This limits movement, bladder size, and overall fetal growth, in addition to decreasing the protection from compression of the umbilical cord in the uterus. A larger than normal blood supply will result in excess amniotic fluid, leading to an enlarged bladder and the possibility of heart failure. 

Weight inequality can be a concern in mono mono twins as it can lead to growth restrictions in the womb, known as intrauterine growth restriction (IUGR).

Twin Reversed Arterial Perfusion Sequence

Monochorionic twins are at greater risk of twin reversed arterial perfusion sequence (TRAP sequence). In this condition, one twin's heart (and sometimes other parts of the body as well) fails to develop and the other twin's heart works for both babies.

The twin without a heart cannot survive, and the other twin can experience heart failure because its heart is working so hard. Treatment involves either early delivery or interrupting the blood supply between the twins so that the healthier twin has a greater chance of survival.

Low Birth Weight

Low birth weight is independently linked to reduced odds of survival and a higher risk for disabilities and health problems in life. Mono mono twins have four times the risk of low birth weight as compared to pregnancies in which each fetus has a placenta of its own.

Preterm Birth

After 24 weeks, the survival rate of mono mono twins is about 75% to 80%. Many mono mono twins experience life-threatening complications as early as 26 weeks, resulting in spontaneous preterm delivery or an earlier than planned Cesarean section (C-section). Preterm delivery is often associated with a number of other life-threatening conditions.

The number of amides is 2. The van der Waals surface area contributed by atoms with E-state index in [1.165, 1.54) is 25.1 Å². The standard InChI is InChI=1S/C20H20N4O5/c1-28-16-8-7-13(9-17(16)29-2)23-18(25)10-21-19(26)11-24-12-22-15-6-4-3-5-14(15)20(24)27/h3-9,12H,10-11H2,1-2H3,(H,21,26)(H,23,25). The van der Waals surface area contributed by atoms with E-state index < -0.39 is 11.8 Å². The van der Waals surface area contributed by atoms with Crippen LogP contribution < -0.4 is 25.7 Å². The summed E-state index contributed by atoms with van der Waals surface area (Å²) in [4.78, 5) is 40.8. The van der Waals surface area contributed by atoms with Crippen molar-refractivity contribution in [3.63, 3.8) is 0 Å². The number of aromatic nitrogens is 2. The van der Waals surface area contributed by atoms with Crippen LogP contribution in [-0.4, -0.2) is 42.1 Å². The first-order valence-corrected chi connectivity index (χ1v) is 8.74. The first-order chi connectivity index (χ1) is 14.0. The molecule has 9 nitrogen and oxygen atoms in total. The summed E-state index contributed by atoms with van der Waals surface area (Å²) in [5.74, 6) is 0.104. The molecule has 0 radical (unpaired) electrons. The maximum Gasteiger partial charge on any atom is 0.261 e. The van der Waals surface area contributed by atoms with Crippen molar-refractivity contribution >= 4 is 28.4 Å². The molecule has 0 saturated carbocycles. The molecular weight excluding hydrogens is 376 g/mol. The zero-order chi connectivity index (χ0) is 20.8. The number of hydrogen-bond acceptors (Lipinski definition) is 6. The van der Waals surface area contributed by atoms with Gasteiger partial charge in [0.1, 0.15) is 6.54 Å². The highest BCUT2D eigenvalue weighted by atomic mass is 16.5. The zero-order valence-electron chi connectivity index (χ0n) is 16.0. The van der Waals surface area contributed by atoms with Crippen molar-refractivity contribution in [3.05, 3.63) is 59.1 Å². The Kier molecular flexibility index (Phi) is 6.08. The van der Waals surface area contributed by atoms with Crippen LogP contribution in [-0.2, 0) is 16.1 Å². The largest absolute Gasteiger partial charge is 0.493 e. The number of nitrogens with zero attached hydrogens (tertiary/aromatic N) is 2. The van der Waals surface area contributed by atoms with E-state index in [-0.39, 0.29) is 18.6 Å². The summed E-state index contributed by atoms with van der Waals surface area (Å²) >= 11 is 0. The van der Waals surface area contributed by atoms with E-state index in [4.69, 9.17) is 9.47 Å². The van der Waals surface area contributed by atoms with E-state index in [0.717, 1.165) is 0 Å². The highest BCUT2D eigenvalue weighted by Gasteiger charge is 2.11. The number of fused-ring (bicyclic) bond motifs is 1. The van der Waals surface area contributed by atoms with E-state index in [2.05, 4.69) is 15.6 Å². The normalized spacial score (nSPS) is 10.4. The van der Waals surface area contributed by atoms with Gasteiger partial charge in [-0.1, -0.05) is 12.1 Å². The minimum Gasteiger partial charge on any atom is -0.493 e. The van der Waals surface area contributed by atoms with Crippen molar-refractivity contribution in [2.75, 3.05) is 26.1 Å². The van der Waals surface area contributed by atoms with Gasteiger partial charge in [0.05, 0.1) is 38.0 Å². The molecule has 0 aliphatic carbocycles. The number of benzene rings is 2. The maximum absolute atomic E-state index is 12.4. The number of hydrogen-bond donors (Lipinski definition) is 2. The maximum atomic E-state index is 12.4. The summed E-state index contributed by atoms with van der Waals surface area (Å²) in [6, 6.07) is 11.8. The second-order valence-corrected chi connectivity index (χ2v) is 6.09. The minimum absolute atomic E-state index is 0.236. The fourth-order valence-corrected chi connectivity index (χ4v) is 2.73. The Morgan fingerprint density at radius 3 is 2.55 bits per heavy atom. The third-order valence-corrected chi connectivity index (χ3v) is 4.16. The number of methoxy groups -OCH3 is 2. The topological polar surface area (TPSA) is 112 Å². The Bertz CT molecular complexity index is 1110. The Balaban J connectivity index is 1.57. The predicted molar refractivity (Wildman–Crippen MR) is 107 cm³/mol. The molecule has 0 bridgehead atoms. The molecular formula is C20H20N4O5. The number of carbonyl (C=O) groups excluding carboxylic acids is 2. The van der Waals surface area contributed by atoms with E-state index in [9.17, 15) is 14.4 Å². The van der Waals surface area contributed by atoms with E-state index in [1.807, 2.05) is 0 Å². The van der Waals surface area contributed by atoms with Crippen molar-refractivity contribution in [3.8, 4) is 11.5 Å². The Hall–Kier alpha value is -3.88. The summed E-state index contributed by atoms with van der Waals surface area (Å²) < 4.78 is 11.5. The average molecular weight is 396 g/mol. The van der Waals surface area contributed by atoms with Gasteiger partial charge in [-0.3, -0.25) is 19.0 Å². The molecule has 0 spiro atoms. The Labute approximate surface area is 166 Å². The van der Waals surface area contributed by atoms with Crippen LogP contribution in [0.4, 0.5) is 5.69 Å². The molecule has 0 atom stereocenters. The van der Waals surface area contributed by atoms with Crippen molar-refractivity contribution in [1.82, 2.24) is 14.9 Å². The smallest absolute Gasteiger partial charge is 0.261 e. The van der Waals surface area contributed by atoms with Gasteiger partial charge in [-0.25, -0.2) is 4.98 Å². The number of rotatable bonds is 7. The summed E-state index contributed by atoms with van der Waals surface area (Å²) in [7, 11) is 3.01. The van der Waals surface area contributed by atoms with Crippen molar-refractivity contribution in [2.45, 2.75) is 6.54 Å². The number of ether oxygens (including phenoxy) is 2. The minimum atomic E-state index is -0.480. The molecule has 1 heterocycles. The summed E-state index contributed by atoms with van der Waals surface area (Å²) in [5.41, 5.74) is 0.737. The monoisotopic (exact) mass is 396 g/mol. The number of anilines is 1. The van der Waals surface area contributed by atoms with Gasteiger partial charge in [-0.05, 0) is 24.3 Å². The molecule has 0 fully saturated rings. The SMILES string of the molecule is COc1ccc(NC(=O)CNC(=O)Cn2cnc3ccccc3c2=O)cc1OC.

Monitoring and Treatment

Fortunately, modern technology allows doctors to observe babies in the womb and monitor the situation. High-resolution ultrasounds, Doppler imaging, and non-stress tests help to assess symptoms and identify potential cord problems.

Cord entanglement and compression are usually slow processes, so parents and medical caregivers have time to make decisions. Some situations will require close monitoring of the pregnancy in the hospital. Sometimes steroids may be administered to boost the babies' lung development and improve their chances of surviving outside the womb.

There is no approved treatment or procedure to address the risks of mono mono twins. The only resolution is the delivery of the babies. This is why all are born prematurely.

Doctors have to balance the risks of the babies' condition in the womb versus the consequences of prematurity. A C-section is usually recommended for MoMo babies to avoid cord prolapse, a situation that occurs when the second baby's cord is expelled as the first baby is delivered.

If cord compression occurs early in the pregnancy, the babies may not be able to survive. The risk of cord entanglement and compression is simply too great after 34 weeks, so all MoMo twins are delivered at around 34 weeks (if they are not born earlier). One small study found that vaginal delivery of mono mono twins was safe, but it involved only 29 births.

A Word From Verywell

Learning that your babies are mono mono twins can be frightening due to the extra risks they face. Careful monitoring will be important, and so will a support system that you can count on to help manage stress and anxiety during this high-risk pregnancy.

6 Sources
Verywell Family uses only high-quality sources, including peer-reviewed studies, to support the facts within our articles. Read our editorial process to learn more about how we fact-check and keep our content accurate, reliable, and trustworthy.
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By Pamela Prindle Fierro
 Pamela Prindle Fierro is the author of several parenting books and the mother of twin girls.